Well, after having some time to digest the new Space Marine codex, I've decided that it's value can best be ascertained by looking backward to the 5th edition book first. To better see where we're going, it's important to know where we've been. So, with that said, let's jump in and have a look.
I'm gonna run down through some key points that interested me as I did in Let's Read Sixth Edition and I'll probably be even more direct than I had been there. These are just observations that I've made, myself. How useful they may be to you, if at all, may vary. With that in mind, let's have a look at the outside of the book.
I love the cover of this book. Seeing a super human, super soldier laying out an ass whooping is super satisfying. Top that off with a dynamic background of battle and you've got something fun to look at each time you open it. I love how dynamic it is. The back is nothing to write home about, however, and all of the books are notorious for horrible issues with the binding. I had mine spiral bound at a local Kinko's, now FedEx Office. This took care of the issue and made it so staying on an important page was a breeze. You can't do that anymore, though the improved reference pages in the hardback books make up for it. I'll cover that more at a later date.
On page two, we see that Mat Ward is the author. A well known fact at this point, but notice the special thanks to Jeremy Vetock at the bottom. Seems pretty suggestive of a a close working relationship to the author of new Tau. Curious. :) Another puzzling feature is that the authors of previous editions are mentioned. Credit to all the folks' whose stories have been carried on through the editions.
On page three, we get the now standard rundown of the book. But take a look at the second paragraph under the why collect section. Space Marines' description as an elite army is kind of funny in retrospect as we've seen so many xenos armies boosted and even more elite armies redone like Grey Knights. Why collect, indeed?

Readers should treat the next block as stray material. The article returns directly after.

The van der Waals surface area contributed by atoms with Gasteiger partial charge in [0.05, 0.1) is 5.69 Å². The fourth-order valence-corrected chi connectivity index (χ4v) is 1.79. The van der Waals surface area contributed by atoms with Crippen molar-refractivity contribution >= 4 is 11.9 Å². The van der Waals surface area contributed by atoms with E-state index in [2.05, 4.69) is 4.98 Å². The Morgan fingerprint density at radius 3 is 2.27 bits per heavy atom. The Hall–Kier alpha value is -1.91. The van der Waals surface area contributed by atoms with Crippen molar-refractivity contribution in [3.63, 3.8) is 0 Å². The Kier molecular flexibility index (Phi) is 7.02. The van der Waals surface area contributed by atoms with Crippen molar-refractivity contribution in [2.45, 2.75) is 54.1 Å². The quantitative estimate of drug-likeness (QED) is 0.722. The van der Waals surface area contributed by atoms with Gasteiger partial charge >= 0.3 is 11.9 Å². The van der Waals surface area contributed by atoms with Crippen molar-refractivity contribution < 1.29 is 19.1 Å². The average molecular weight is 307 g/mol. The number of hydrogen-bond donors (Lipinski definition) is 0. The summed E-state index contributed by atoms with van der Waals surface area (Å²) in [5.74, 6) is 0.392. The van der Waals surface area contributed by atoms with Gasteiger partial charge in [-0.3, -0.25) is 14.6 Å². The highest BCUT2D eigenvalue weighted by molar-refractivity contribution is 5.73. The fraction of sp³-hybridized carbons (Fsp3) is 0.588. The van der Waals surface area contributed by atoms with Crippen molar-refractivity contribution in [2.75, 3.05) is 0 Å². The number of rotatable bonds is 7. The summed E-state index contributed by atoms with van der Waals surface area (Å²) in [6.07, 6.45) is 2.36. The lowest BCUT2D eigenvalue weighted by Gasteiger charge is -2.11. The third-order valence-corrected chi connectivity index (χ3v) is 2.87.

On page five we get a true introduction to the background of the army. I really miss these in the newer versions. These should be on the back cover as they're great inspiration to play. And note that this one is exceptionally well written.
On the following page, we're introduced the the Horus Heresy. It's astonishing how much of the details have altered since the series of novels has begun. We're even given the old number of 10,000 marines in a legion, rather than Black Library's retconned 100,000. Maybe 10 was the starting number?
Heading to page eight, we learn that the reason for corruption of the gene stocks was the rapid pace of production for Space Marines before the Horus Heresy. I've not really seen this brought up in the series or read it anywhere outside the codex. I hope we see it explored more in the novels as they progress through the timeline.
Page nine also tells us that the Codex Astartes has been added to over the course of time by various authors, an odd parallel to real life, and not entirely hammered out by Guilliman as the novels have indicated. We also learn here that over 50% of the Space Marine chapters that exist by M41 are descendants of the Ultramarines. Sounds like legion building to me! :P